What is macro malware, and how can you protect your business from it?

What is macro malware, and how can you protect your business from it?

Many employees rely on Microsoft Office applications like Word and Excel. While these programs are safe to use, cybercriminals can embed Word and Excel files with macro malware that can corrupt systems or steal sensitive data. In this blog, we will discuss how the malware works and how you can protect your business from it.

What is a macro?

Before we talk about macro malware, it’s important to understand what a macro is. Macros, short for macroinstructions, are automated input sequences that replicate keystrokes or mouse clicks. They are used to automate common tasks in Microsoft Office. For example, you can create a macro to automatically format text or save a file.

When malicious macros are enabled, they can infect other documents on the victim’s computer and download other types of malware. They can also create and send files, corrupt data, and format storage drives.

What is macro malware?

Macro malware is a malicious program written in the same macro language used in Microsoft Office applications. It is often distributed through email attachments that appear to come from trusted entities like banks, business partners, or colleagues.

How does macro malware work?

In a typical macro malware attack, cybercriminals inject malicious macro code into a legitimate Word or Excel document. Once a victim downloads and opens the file, they will be instructed to click on Enable macros to display the document properly. However, doing so will actually unleash the malware into the victim’s system.

When malicious macros are enabled, they can infect other documents on the victim’s computer and download other types of malware. They can also create and send files, corrupt data, and format storage drives.

One classic example of macro malware is the Melissa virus. If a user opens an email with this malicious macro, the email will send itself to the first 50 addresses in the user’s contact list. The malware subsequently replicates quickly and overloads email servers of companies and government agencies worldwide.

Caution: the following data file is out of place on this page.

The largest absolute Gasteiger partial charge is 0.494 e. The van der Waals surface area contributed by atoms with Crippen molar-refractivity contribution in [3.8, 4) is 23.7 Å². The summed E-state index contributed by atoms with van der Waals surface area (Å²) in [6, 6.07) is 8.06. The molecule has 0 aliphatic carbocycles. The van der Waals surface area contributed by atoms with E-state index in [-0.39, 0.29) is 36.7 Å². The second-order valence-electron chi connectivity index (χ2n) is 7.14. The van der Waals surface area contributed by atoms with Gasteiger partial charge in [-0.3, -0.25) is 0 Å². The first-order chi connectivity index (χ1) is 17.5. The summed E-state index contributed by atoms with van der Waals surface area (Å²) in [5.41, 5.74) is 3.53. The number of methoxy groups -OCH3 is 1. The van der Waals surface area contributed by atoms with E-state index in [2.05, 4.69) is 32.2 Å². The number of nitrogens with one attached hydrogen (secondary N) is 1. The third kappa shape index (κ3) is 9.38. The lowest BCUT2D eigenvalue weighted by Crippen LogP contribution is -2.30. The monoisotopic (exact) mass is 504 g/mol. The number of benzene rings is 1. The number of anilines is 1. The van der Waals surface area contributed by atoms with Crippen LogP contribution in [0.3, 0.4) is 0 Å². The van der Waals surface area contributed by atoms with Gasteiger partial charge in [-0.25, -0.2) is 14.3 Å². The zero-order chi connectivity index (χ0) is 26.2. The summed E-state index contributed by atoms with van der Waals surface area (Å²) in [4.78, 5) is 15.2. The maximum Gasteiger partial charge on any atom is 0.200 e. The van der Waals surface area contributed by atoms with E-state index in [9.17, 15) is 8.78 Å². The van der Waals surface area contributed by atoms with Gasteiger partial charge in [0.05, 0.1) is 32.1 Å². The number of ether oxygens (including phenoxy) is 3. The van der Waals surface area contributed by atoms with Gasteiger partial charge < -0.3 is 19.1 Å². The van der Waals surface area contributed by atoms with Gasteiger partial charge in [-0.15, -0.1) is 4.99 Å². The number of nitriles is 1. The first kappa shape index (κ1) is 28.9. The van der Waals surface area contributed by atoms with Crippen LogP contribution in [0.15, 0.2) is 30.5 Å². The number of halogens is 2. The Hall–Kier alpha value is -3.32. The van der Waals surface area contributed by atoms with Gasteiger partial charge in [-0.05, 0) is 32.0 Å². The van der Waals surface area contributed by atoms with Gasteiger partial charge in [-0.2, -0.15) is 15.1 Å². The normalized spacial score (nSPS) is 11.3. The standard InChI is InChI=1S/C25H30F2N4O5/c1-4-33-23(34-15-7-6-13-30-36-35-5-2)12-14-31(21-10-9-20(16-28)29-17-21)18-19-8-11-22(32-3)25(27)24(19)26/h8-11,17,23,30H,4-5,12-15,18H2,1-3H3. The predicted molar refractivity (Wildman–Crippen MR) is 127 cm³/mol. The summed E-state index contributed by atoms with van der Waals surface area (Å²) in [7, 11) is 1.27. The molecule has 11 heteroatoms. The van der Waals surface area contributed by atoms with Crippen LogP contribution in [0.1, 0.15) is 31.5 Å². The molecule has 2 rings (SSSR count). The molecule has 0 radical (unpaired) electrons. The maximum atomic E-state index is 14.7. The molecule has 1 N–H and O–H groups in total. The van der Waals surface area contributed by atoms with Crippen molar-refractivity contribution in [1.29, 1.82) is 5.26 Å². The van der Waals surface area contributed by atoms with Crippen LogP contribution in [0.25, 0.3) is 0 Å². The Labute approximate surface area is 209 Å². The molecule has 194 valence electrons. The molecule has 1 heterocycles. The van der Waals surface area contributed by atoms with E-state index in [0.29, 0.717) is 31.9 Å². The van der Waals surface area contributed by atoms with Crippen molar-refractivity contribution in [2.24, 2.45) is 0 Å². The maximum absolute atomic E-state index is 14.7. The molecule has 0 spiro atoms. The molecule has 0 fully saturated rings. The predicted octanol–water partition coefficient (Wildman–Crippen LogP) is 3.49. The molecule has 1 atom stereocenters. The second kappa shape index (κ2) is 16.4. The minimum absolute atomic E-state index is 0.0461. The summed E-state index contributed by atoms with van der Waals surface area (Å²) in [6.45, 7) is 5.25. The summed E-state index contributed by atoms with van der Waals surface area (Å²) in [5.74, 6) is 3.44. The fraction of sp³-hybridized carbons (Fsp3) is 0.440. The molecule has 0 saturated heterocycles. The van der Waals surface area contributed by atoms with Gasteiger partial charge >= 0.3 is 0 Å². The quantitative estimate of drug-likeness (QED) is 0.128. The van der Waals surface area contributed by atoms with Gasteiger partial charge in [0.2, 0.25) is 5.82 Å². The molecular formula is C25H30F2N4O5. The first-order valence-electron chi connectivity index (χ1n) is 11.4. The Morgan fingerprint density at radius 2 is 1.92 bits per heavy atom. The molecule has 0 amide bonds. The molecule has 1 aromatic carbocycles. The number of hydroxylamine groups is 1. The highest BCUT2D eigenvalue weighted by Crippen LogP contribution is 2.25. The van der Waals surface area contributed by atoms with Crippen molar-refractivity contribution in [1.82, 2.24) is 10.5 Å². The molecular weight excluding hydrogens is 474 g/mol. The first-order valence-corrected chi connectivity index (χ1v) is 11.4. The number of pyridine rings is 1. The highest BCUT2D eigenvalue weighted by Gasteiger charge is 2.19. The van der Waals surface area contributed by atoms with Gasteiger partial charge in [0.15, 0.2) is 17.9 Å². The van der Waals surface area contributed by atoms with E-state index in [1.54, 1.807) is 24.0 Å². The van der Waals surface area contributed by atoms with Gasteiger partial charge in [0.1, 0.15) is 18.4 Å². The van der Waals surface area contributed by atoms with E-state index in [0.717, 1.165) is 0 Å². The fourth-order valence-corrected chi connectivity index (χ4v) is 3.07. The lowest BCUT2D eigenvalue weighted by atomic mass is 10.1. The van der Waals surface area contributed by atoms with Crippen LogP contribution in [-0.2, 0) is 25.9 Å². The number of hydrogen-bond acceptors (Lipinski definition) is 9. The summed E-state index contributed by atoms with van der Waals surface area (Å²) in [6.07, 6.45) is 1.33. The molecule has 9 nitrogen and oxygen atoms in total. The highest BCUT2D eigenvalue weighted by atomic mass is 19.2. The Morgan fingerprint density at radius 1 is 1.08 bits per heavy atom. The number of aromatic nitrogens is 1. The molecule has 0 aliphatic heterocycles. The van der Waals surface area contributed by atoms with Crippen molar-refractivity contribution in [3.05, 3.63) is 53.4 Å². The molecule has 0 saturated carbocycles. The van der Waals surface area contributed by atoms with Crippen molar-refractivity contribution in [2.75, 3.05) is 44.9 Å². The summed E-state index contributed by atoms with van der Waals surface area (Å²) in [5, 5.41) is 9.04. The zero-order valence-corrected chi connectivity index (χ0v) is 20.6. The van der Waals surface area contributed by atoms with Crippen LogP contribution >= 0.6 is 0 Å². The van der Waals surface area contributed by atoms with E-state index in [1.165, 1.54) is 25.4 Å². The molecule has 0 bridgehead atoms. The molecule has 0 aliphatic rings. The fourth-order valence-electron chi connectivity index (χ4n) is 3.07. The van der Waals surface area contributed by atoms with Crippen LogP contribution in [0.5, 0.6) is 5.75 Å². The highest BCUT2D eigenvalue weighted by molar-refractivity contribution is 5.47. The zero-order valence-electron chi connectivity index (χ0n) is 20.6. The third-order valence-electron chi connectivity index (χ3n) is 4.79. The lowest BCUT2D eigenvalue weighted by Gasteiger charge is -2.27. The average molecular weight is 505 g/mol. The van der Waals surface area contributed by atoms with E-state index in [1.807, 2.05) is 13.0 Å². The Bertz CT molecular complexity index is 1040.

More recently, other types of macro malware have been used to push other malicious programs, such as Emotet, TrickBot, and Qbot.

Quiz: How well do you know malware types and terms?

How do you know if your PC is infected with macro malware?

Here are some signs to look for:

  • Your computer is running more slowly than usual.
  • Strange error messages appear often.
  • Files that normally don’t ask for passwords now ask for one.
  • Menu items on your Office applications are unclickable.

How can you remove macro malware?

Antivirus software can remove macro malware. This program scans your computer for any signs of malware. If anything is found, you can quickly remove it from your computer.

If the macro malware persists on your computer, you can seek the help of reliable managed IT services providers (MSPs) like Complete Document Solutions. We will remove all traces of malware in your system so you can work more efficiently.

How can you reduce the risks of a macro malware infection?

Adopting the following best practices can protect your business from a macro malware attack:

1. Keep your programs updated

The most important step is to keep your Microsoft Office applications updated. According to Microsoft, macros will soon be blocked by default in various Office apps. This will apply to Office files that have macros and are downloaded from the internet. This way, users will no longer be able to enable macros with a click of a button.

You should also update your programs because this reduces the risk of macro malware exploiting other applications to distribute malware.

2. Invest in multilayered security

Utilizing multiple security solutions will make it harder for threat actors to compromise your systems. Some must-have solutions include:

  • Anti-spam and anti-malware programs: These prevent phishing emails from reaching your employees’ inboxes.
  • DNS authentication solutions: These determine the legitimacy of an email sent from a certain domain.
  • Anti-impersonation software: These programs block phishing attacks by identifying known social engineering techniques that attackers use.
  • Web content filtering: This prevents users from accessing dangerous websites, thus reducing the risk of a malware infection.

3. Educate your employees

Teach your employees how macro malware works, and what they should do if they encounter it. You can also simulate a malware attack to see how well your workers will react to the real threat. Reward those who perform well and provide a refresher course to those who struggle with the exercise.

Complete Document Solutions can help protect your California business from macro malware and other cyberthreats. We will monitor your IT infrastructure 24/7/365 and take care of any potential issues before they cause any productivity-crippling downtime. Get your FREE network and IT assessment from us today.


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